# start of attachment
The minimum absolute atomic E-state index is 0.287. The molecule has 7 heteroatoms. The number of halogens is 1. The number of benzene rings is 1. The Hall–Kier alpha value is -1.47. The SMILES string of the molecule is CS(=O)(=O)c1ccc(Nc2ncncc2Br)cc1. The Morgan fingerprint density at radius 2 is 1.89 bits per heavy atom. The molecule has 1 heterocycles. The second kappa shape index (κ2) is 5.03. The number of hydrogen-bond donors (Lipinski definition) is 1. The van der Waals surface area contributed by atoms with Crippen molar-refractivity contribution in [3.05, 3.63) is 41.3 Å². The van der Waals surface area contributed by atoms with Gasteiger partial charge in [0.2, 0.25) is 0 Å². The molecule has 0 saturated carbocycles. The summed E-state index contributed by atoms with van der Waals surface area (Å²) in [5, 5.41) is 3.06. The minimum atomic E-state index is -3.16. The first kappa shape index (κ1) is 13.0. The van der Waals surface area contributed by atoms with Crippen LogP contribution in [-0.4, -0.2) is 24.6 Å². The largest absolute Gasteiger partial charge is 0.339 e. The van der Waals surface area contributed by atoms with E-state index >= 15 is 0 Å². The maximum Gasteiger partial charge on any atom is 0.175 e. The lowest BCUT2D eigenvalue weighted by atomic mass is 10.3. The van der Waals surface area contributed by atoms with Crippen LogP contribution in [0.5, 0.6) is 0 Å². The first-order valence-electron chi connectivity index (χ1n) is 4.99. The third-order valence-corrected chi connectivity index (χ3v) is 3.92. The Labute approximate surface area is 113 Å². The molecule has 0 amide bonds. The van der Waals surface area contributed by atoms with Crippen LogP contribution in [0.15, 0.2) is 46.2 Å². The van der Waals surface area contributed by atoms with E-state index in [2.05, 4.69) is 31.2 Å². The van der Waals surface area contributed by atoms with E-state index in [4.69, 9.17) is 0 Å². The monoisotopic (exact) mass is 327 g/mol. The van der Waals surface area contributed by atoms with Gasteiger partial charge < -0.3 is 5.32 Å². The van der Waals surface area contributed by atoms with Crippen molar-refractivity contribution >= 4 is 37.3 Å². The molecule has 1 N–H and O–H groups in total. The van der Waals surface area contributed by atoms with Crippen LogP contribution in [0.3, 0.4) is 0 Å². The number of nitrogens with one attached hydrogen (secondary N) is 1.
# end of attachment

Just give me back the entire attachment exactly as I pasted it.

The minimum absolute atomic E-state index is 0.287. The molecule has 7 heteroatoms. The number of halogens is 1. The number of benzene rings is 1. The Hall–Kier alpha value is -1.47. The SMILES string of the molecule is CS(=O)(=O)c1ccc(Nc2ncncc2Br)cc1. The Morgan fingerprint density at radius 2 is 1.89 bits per heavy atom. The molecule has 1 heterocycles. The second kappa shape index (κ2) is 5.03. The number of hydrogen-bond donors (Lipinski definition) is 1. The van der Waals surface area contributed by atoms with Crippen molar-refractivity contribution in [3.05, 3.63) is 41.3 Å². The van der Waals surface area contributed by atoms with Gasteiger partial charge in [0.2, 0.25) is 0 Å². The molecule has 0 saturated carbocycles. The summed E-state index contributed by atoms with van der Waals surface area (Å²) in [5, 5.41) is 3.06. The minimum atomic E-state index is -3.16. The first kappa shape index (κ1) is 13.0. The van der Waals surface area contributed by atoms with Crippen LogP contribution in [-0.4, -0.2) is 24.6 Å². The largest absolute Gasteiger partial charge is 0.339 e. The van der Waals surface area contributed by atoms with E-state index >= 15 is 0 Å². The maximum Gasteiger partial charge on any atom is 0.175 e. The lowest BCUT2D eigenvalue weighted by atomic mass is 10.3. The van der Waals surface area contributed by atoms with Crippen LogP contribution in [0.5, 0.6) is 0 Å². The first-order valence-electron chi connectivity index (χ1n) is 4.99. The third-order valence-corrected chi connectivity index (χ3v) is 3.92. The Labute approximate surface area is 113 Å². The molecule has 0 amide bonds. The van der Waals surface area contributed by atoms with Crippen LogP contribution in [0.15, 0.2) is 46.2 Å². The van der Waals surface area contributed by atoms with E-state index in [2.05, 4.69) is 31.2 Å². The van der Waals surface area contributed by atoms with E-state index in [4.69, 9.17) is 0 Å². The monoisotopic (exact) mass is 327 g/mol. The van der Waals surface area contributed by atoms with Gasteiger partial charge < -0.3 is 5.32 Å². The van der Waals surface area contributed by atoms with Crippen molar-refractivity contribution >= 4 is 37.3 Å². The molecule has 1 N–H and O–H groups in total. The van der Waals surface area contributed by atoms with Crippen LogP contribution in [0.3, 0.4) is 0 Å². The number of nitrogens with one attached hydrogen (secondary N) is 1.